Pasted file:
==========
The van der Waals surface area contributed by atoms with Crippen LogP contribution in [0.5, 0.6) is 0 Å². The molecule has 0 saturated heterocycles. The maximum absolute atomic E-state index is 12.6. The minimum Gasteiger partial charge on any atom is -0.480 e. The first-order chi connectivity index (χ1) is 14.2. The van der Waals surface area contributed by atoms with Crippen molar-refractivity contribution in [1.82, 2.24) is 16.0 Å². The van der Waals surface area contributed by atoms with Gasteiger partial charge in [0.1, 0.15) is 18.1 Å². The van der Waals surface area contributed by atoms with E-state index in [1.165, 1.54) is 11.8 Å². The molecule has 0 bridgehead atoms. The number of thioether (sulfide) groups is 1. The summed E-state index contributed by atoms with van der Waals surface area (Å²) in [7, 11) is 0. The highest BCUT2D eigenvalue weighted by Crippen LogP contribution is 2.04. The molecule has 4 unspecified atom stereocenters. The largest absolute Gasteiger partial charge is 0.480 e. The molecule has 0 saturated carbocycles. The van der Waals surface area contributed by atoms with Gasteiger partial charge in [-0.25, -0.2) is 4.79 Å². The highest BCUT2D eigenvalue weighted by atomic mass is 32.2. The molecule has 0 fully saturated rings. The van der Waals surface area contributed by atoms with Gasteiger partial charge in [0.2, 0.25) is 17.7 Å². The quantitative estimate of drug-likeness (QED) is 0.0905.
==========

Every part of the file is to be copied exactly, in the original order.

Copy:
The van der Waals surface area contributed by atoms with Crippen LogP contribution in [0.5, 0.6) is 0 Å². The molecule has 0 saturated heterocycles. The maximum absolute atomic E-state index is 12.6. The minimum Gasteiger partial charge on any atom is -0.480 e. The first-order chi connectivity index (χ1) is 14.2. The van der Waals surface area contributed by atoms with Crippen molar-refractivity contribution in [1.82, 2.24) is 16.0 Å². The van der Waals surface area contributed by atoms with Gasteiger partial charge in [0.1, 0.15) is 18.1 Å². The van der Waals surface area contributed by atoms with E-state index in [1.165, 1.54) is 11.8 Å². The molecule has 0 bridgehead atoms. The number of thioether (sulfide) groups is 1. The summed E-state index contributed by atoms with van der Waals surface area (Å²) in [7, 11) is 0. The highest BCUT2D eigenvalue weighted by Crippen LogP contribution is 2.04. The molecule has 4 unspecified atom stereocenters. The largest absolute Gasteiger partial charge is 0.480 e. The molecule has 0 saturated carbocycles. The van der Waals surface area contributed by atoms with Gasteiger partial charge in [-0.25, -0.2) is 4.79 Å². The highest BCUT2D eigenvalue weighted by atomic mass is 32.2. The molecule has 0 fully saturated rings. The van der Waals surface area contributed by atoms with Gasteiger partial charge in [0.2, 0.25) is 17.7 Å². The quantitative estimate of drug-likeness (QED) is 0.0905.